• Provision of supplemental therapy of oxygen instantly to patients with shock, hypoxaemia, or respiratory distress and severe acute respiratory infection (SARI) has been suggested. Recommended titrate flow rates for reaching target SpO2 are ≥ 92%–95% in adults who are pregnant and 90% in adults who are non-pregnant. It has been suggested to initiate therapy of oxygen at 5 L/min. Children who have emergency signs (shock, central cyanosis, severe respiratory distress, obstruction or absence of breathing, convulsions or coma) have been suggested therapy of oxygen during resuscitation. In this case, the target SpO2 should be ≥ 94% and in all other cases, 90% SpO2 should be the target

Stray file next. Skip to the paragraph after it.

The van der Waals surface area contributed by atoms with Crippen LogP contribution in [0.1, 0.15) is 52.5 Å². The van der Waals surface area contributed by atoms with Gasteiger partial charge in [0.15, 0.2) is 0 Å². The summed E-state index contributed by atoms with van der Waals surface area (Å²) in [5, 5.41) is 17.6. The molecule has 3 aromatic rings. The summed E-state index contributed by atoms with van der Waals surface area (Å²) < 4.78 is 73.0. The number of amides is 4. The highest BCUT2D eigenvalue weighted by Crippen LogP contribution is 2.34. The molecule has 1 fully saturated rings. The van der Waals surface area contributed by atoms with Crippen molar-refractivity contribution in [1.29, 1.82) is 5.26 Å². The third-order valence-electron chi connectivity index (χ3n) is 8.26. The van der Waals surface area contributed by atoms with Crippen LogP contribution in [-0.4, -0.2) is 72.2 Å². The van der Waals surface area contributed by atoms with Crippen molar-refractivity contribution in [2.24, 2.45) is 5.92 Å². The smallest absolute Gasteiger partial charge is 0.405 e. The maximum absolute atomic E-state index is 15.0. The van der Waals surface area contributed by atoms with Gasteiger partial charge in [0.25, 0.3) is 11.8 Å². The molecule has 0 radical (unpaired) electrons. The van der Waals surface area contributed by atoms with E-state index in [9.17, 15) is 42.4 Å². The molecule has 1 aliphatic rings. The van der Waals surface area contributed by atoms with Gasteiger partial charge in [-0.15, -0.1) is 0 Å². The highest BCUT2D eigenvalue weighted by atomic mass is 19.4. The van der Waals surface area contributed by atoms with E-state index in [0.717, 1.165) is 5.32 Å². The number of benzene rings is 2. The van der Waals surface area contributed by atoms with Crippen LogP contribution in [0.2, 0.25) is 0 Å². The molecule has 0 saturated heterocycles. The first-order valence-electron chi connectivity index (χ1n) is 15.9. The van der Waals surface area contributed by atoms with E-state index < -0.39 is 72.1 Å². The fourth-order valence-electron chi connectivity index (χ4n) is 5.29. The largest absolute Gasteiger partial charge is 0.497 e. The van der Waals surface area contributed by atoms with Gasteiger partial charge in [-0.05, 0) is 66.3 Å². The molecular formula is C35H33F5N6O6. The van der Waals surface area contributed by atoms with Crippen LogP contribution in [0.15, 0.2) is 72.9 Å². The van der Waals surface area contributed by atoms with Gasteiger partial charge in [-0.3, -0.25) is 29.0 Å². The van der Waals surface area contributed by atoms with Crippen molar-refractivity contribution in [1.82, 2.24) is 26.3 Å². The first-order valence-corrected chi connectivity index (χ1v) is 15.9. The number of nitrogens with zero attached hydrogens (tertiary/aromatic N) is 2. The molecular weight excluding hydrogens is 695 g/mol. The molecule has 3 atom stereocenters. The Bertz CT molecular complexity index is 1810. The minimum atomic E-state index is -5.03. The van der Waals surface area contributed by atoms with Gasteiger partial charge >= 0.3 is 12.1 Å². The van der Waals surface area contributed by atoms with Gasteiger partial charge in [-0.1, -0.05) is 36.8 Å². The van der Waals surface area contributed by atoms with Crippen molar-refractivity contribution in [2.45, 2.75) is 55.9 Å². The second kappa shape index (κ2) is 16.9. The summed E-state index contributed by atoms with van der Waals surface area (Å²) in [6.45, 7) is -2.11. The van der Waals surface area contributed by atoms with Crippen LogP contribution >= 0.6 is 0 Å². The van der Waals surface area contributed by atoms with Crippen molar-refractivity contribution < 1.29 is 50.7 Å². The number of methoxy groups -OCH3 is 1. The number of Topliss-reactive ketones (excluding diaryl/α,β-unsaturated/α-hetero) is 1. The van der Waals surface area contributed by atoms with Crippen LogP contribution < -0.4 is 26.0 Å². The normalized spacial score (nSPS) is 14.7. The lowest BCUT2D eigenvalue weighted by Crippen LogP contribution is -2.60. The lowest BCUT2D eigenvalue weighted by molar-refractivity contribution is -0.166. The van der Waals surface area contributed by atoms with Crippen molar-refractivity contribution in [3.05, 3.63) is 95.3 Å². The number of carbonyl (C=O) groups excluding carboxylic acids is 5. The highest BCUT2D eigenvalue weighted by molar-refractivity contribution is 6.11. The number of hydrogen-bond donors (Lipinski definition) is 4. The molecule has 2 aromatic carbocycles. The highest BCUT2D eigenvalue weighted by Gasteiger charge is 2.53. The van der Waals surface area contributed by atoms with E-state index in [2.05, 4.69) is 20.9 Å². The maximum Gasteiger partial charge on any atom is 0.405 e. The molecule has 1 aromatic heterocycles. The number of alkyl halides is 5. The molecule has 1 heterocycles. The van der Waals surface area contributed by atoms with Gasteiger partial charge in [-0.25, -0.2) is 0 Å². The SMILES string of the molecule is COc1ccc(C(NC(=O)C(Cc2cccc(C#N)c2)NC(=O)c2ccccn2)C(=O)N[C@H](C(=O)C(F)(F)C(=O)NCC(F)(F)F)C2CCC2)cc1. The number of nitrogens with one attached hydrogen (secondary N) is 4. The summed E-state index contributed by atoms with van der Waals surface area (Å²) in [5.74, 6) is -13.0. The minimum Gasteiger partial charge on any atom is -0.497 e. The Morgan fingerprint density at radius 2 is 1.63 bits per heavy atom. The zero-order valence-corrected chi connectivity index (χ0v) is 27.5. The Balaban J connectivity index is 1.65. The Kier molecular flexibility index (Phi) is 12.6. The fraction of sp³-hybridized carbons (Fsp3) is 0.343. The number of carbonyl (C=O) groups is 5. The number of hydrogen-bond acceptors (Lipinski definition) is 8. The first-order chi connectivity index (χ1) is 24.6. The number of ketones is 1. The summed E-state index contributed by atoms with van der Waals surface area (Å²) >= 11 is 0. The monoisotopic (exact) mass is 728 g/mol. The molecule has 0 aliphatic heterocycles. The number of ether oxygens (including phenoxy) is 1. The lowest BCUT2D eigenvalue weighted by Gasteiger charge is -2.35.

• If no evidence is present related to shock, utilisation of conservative type of fluid management has been proposed in the case of patients with SARI. It is necessary to treat patients with SARI with intravenous fluids, as oxygenation may be worsened by aggressive fluid resuscitation, especially where mechanical ventilation is not easily available
  • Providing empiric antimicrobials for treating all probable pathogens causing SARI and antimicrobials within 1 h for initial assessment of patients with sepsis has been encouraged. Though it can be suspected that the patient may have COVID-19, empiric antimicrobials should be appropriated by administering within an hour of sepsis identification